Getting through your work becomes a lot easier when you don’t have to rely on others for their technical skills or knowledge. Not to mention, it feels pretty empowering to be able to run with tasks on your own. This was the case for Marco De Libero, a senior BI analyst, who tells us:
“To perform very basic analyses, I needed to interrogate an old, slow, and basic software to retrieve my raw data in the first place. Furthermore, any advanced extraction needed a data engineer to do the job. I felt stuck in my day-to-day tasks. My wake-up call was when my data engineer co-worker suggested that I pick up some SQL skills to provide me with some independence when completing my tasks. I’ve built some exciting analyses that I could never have completed had I not started my coding journey with Codecademy.”
“My company recognized my growth.”
Climbing the corporate ladder is a thing of the past. Today, it’s way more common to dip your toes into new areas, try out different roles, and apply a mix of different skills at work. The result could be career advancement or work that’s more fulfilling, which was the case for Jorge Alejo at dataPlor. He explains:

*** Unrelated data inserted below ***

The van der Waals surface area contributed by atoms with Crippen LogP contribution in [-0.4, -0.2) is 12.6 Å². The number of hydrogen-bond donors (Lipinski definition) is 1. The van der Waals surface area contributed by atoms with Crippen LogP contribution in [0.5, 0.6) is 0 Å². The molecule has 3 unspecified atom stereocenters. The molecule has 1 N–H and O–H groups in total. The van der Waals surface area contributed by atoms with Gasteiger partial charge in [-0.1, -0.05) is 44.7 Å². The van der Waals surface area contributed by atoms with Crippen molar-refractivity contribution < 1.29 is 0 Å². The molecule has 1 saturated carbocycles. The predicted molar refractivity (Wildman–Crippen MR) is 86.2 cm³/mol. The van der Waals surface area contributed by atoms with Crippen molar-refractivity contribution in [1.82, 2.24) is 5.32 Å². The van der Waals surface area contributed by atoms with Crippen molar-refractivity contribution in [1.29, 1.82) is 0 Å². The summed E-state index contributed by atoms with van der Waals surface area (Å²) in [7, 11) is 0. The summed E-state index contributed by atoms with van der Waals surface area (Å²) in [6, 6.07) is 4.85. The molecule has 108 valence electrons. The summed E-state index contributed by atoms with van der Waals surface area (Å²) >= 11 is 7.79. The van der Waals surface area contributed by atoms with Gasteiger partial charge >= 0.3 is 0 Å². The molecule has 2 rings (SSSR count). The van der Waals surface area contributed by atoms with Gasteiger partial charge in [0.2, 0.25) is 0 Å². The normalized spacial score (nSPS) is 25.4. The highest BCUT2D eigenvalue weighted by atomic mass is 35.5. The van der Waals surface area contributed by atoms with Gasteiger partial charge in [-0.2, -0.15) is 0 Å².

“As I’ve developed more skills, I’ve created multiple, company-wide business intelligence dashboards, provided custom datasets for everyday operations, and assumed command of a variety of processes at the console level. My company has recognized my growth and I have since moved into data analytics for operations and business intelligence, which is now my main responsibility.”
Keep coding, keep growing
We know learning a new technical skill isn’t easy. But, as the learners above can tell you, it’s worth it. So, keep putting one foot in front of the other and don’t stop until you reach your goals.
Speaking of reaching your goals, what are you aiming to achieve by learning how to code? Let us know in the comments below! And if you’re still figuring out where to get started, we have some recommendations for courses based on your current team and role. Check them out here.